What is a virtual private network (VPN)?
Not long ago, like many other high schoolers, I used virtual private networks, or VPNs, to bypass the school content filter to scroll Instagram or play games. While I knew how to use one, I didn’t understand exactly how they work and have recently started getting curious about them.
While VPNs are an increasingly popular way to establish secure connections, they are difficult to describe without learning how the internet works! In this answer, I try to break down what VPNs are and how they work. If you want to learn more about VPNs, let us know at firstname.lastname@example.org.
What is a VPN?
Essentially, a VPN is a tunnel that prevents your web traffic from being seen. It allows you to do things like hide personal information you are sending, along with other metadata like IP addresses; access services that might not be available in your region; or prevent some websites from tracking information about you.
VPNs create a secure connection between a device and a computer network by encrypting the data that is transmitted. Similar to how end-to-end encryption (E2EE) is used when sending messages, VPNs use a set of keys to scramble and encrypt the data, hiding it from outside viewers. The process of creating a secure connection is called “tunneling.”
The information goes from your device to a server through a VPN. It is called VPN because
- It is virtual, meaning there is no dedicated hardware needed.
- It is private, meaning the information sent via VPN is only seen by you and the recipient.
- It is a network, meaning it can involve multiple devices.
How does a VPN work?
Imagine you want to read a Data Curious article from your website using a VPN. Before entering the Data Curious site, you first enable the VPN. This tells your computer to establish a secure connection with the VPN server, which is like other servers, except it provides VPN services. (More on servers in another post!)
Then the VPN service creates a encrypted connection called a “tunnel,” This is accomplished by the secure exchanging of keys to protect any data that travels between the VPN server and your computer.
Your computer sends the encrypted request of accessing the Data Curious site to the VPN server. The VPN server then accesses the Data Curious site and routes back to your device through the encrypted tunnel.
We can see how this process is similar to accessing the site without a VPN, with the only difference being that the VPN server becomes a middleman between your computer and the target service. This hides your identity because the server you access sees the VPN server as the only connection.
Should you use a VPN?
VPNs are generally very secure from unwanted or unknown eyes. They can be a good alternative to protecting your data when using public Wi-Fi networks. This is because when using public Wi-Fi networks, your data may be visible by other people on the network, and VPNs can shield your private data from other people. VPNs can also allow you to mask or even change your location. If you want to stream movies or TV shows not available in your geographic location, VPNs can allow you to access these.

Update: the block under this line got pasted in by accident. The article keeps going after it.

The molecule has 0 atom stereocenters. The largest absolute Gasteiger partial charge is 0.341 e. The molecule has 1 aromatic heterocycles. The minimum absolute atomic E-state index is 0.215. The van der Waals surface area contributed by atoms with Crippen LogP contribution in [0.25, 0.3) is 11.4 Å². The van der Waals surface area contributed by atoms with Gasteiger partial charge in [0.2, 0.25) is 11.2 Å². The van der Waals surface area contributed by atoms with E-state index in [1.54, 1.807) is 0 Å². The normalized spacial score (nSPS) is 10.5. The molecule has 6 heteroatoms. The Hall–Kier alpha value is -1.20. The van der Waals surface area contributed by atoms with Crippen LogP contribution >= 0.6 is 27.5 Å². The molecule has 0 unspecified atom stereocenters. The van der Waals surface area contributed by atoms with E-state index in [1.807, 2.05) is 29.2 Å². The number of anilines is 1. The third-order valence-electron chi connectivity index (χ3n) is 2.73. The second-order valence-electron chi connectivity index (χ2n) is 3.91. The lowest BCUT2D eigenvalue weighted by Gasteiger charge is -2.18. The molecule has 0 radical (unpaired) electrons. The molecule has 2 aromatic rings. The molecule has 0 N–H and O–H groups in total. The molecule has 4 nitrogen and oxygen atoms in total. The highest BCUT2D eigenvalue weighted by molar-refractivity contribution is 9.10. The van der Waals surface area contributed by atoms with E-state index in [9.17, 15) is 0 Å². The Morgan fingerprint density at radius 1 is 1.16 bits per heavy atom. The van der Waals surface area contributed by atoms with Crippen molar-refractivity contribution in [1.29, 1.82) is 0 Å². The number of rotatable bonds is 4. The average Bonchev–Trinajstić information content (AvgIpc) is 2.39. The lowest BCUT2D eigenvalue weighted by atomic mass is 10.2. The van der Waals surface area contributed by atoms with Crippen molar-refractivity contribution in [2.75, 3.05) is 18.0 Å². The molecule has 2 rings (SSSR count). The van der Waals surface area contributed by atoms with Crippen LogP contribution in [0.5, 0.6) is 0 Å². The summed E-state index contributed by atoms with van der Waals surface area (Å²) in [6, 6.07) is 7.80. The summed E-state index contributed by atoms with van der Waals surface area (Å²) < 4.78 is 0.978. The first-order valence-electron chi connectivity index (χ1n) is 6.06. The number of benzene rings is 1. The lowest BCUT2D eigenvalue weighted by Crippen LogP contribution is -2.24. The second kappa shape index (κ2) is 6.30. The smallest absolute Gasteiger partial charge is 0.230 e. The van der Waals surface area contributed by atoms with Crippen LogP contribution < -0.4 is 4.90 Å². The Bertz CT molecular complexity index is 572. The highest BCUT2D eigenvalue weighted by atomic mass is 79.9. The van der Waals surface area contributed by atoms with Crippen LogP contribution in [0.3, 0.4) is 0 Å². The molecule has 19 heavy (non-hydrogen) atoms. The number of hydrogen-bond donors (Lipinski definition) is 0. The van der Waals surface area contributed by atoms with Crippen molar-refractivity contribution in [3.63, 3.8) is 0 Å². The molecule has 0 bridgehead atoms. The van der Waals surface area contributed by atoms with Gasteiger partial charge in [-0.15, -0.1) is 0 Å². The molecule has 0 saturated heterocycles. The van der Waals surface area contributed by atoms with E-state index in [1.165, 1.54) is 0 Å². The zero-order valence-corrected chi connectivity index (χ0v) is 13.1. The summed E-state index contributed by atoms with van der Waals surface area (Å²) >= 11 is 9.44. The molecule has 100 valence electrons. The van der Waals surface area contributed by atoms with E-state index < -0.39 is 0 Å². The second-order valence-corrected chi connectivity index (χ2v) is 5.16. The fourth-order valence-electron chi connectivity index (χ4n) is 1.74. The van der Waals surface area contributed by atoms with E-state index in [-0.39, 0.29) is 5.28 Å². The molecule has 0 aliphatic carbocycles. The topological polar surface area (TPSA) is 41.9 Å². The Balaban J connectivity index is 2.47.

Next time on Data Curious
Do you want to know more about how the internet works?
Now that you know what VPNs are, you might be curious to know how the internet works. This is a big topic! Here’s a very brief introduction.
A computer network refers to devices including computers, phones, servers, etc. that can share data.1 The internet is a connection of those interconnected computer networks that is the backbone behind web browsers and all the services you would associate with being online.2
When you enter a web address, or URL, into your browser, the URL gets translated into an IP address through a process called Domain Name System (DNS) resolution. IP addresses are like home addresses, however instead of a physical address, IP addresses refer to the server or device of where the data for the URL can be found.
Your computer then sends a Hypertext Transfer Protocol (HTTP) request to this IP address and the target server then sends the data back in the form of data packets which your browser then reassembles.3 For more information on the various standards and rules governing how data is sent can be found here.
The website article and all its contents can be thought of as data that your computer receives and loads through the internet. This data is held in data centers that are in remote areas and are operated by large technology companies or other commercial organizations supporting smaller websites like Data Curious.
In order to travel through through the internet to your computer, this data travels from the data centers on long distance fiber optic cables to the towers near where you may live.2 When traveling from these towers to your computer this infrastructure of the internet is called the last mile, and includes typical service providers such as Comcast and AT&T.3, 4
This is just a brief, simplified explanation. We’ll answer more questions about the inner workings of the internet in later posts!